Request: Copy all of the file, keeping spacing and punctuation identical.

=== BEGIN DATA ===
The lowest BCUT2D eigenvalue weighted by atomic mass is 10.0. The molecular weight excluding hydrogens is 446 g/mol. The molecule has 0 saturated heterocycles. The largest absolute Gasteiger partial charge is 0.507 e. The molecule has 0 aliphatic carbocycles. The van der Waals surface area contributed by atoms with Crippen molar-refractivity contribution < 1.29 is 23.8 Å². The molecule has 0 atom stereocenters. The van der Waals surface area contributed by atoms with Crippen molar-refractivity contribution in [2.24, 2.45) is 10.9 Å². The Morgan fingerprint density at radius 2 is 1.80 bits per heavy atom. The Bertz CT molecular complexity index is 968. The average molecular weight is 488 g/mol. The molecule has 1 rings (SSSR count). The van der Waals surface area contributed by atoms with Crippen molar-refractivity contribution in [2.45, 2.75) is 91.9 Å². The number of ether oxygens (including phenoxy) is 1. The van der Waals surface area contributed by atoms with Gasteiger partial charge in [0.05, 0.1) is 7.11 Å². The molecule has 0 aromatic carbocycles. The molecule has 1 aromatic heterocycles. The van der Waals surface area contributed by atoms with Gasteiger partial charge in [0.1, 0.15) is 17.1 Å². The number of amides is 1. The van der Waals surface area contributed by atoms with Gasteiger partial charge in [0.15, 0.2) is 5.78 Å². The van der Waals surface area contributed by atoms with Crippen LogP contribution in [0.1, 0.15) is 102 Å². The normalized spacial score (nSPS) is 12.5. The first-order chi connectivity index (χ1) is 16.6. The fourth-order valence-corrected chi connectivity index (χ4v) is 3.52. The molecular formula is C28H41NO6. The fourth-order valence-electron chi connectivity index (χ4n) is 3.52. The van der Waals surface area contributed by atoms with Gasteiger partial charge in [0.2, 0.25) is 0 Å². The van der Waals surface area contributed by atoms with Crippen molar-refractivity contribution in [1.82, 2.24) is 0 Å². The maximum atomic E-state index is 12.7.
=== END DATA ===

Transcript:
The lowest BCUT2D eigenvalue weighted by atomic mass is 10.0. The molecular weight excluding hydrogens is 446 g/mol. The molecule has 0 saturated heterocycles. The largest absolute Gasteiger partial charge is 0.507 e. The molecule has 0 aliphatic carbocycles. The van der Waals surface area contributed by atoms with Crippen molar-refractivity contribution < 1.29 is 23.8 Å². The molecule has 0 atom stereocenters. The van der Waals surface area contributed by atoms with Crippen molar-refractivity contribution in [2.24, 2.45) is 10.9 Å². The Morgan fingerprint density at radius 2 is 1.80 bits per heavy atom. The Bertz CT molecular complexity index is 968. The average molecular weight is 488 g/mol. The molecule has 1 rings (SSSR count). The van der Waals surface area contributed by atoms with Crippen molar-refractivity contribution in [2.45, 2.75) is 91.9 Å². The number of ether oxygens (including phenoxy) is 1. The van der Waals surface area contributed by atoms with Gasteiger partial charge in [0.05, 0.1) is 7.11 Å². The molecule has 0 aromatic carbocycles. The molecule has 1 aromatic heterocycles. The van der Waals surface area contributed by atoms with Gasteiger partial charge in [0.1, 0.15) is 17.1 Å². The number of amides is 1. The van der Waals surface area contributed by atoms with Gasteiger partial charge in [0.15, 0.2) is 5.78 Å². The van der Waals surface area contributed by atoms with Crippen LogP contribution in [0.1, 0.15) is 102 Å². The normalized spacial score (nSPS) is 12.5. The first-order chi connectivity index (χ1) is 16.6. The fourth-order valence-corrected chi connectivity index (χ4v) is 3.52. The molecular formula is C28H41NO6. The fourth-order valence-electron chi connectivity index (χ4n) is 3.52. The van der Waals surface area contributed by atoms with Gasteiger partial charge in [0.2, 0.25) is 0 Å². The van der Waals surface area contributed by atoms with Crippen molar-refractivity contribution in [1.82, 2.24) is 0 Å². The maximum atomic E-state index is 12.7.